Linux - systemd

Last Updated: 2022-10-09

systemd is an init system and system manager. Adopted by many Linux distributions.

When run as first process on boot (as PID 1), it acts as init system that brings up and maintains userspace services.

systemd is usually not invoked directly by the user, but is installed as the /sbin/init symlink and started during early boot.

init system:

  • to initialize the components that must be started after the Linux kernel is booted
  • also used to manage services and daemons for the server at any point while the system is running.


systemd unit files (services, etc): /lib/systemd/system/


  • Service (.service files)
  • Targets are special unit files that describe a system state or synchronization point. Like other units, the files that define targets can be identified by their suffix, which in this case is .target. Targets do not do much themselves, but are instead used to group other units together. They are used as a reference for when certain functions are available. For instance, there is a swap.target that is used to indicate that swap is ready for use. Target units in systemd loosely resemble run levels in System V in the sense that each target unit represents a particular system state.
  • Socket units, which encapsulate local IPC or network sockets in the system, useful for socket-based activation.
  • Device units expose kernel devices in systemd and may be used to implement device-based activation.
  • Mount units control mount points in the file system
# This will show you a list of all of the units that systemd currently has active on the system.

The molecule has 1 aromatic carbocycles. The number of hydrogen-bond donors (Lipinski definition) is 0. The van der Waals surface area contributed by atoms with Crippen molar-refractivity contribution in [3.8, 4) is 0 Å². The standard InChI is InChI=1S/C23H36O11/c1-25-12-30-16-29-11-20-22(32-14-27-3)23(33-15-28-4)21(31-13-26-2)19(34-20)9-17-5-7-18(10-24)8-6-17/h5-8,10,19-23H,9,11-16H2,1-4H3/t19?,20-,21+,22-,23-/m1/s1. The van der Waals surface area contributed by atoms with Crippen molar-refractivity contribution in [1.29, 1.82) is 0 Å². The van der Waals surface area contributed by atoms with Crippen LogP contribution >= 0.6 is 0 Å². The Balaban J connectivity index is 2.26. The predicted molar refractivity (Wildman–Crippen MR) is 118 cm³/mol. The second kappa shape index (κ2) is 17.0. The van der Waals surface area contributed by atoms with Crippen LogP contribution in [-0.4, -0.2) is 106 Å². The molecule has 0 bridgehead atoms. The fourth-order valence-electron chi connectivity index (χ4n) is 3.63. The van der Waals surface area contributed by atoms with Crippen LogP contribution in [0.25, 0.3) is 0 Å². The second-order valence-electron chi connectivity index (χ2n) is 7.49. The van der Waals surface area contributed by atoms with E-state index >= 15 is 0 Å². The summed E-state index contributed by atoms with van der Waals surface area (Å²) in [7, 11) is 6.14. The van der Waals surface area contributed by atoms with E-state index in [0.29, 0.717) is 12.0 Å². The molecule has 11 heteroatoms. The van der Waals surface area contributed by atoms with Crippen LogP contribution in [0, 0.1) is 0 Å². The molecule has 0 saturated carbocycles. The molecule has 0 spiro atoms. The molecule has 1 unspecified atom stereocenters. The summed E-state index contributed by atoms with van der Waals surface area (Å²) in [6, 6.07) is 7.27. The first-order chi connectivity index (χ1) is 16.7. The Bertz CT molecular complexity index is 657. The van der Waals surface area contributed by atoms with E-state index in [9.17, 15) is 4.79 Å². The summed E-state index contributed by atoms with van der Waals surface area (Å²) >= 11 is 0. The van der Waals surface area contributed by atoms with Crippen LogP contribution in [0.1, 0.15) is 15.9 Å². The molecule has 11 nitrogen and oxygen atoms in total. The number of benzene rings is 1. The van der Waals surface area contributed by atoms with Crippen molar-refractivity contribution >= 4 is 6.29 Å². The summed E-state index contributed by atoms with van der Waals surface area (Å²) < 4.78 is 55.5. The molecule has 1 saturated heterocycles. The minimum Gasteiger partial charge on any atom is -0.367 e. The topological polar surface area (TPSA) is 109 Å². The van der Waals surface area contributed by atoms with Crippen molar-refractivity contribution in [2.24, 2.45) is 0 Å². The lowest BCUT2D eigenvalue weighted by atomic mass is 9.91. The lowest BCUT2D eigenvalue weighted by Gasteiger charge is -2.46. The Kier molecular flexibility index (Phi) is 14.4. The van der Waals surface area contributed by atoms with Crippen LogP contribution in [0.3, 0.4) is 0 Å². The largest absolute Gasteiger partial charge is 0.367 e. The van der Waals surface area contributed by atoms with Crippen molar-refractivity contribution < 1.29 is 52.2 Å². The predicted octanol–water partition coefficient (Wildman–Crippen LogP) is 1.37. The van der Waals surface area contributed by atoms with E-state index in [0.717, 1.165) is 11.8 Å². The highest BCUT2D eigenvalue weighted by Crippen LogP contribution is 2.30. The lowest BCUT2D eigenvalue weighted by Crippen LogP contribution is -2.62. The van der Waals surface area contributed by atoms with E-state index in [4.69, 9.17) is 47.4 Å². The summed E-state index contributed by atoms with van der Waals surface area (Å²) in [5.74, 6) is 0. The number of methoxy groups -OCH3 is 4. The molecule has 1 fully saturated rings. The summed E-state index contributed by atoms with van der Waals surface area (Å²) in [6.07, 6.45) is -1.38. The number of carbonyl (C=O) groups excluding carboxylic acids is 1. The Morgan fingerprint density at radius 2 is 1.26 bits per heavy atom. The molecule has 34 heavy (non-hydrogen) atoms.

$ systemctl list-units
# or
$ systemctl

# show all
$ systemctl list-units --all

To see a unit’s dependency tree

systemctl list-dependencies sshd.service

List services running in systemd:

$ ls /etc/systemd/system

To create another service, e.g. add foo.service file in etc/systemd/system.

$ sudo systemctl daemon-reload

# manage services for the current session
$ sudo systemctl start foo.service
$ sudo systemctl stop foo.service
$ sudo systemctl status foo.service
$ sudo systemctl restart foo.service
# reload configuration files without restarting
$ sudo systemctl reload foo.service
$ sudo systemctl reload-or-restart foo.service

# start services automatically at boot or not
# enabling a service does not start it in the current session
$ sudo systemctl enable foo.service
$ sudo systemctl disable foo.service


Use Systemctl to Manage Systemd Services and Units.


The systemd journal is not a large text file. It’s a binary file maintained by the daemon. So, it can’t be opened with a text editor.

The journal is controlled by the systemd-journald daemon.


  • in-memory journaling: systemd creates its journal files under the /run/log/journal directory.
  • persistent storage, the journal is created under /var/log/journal directory;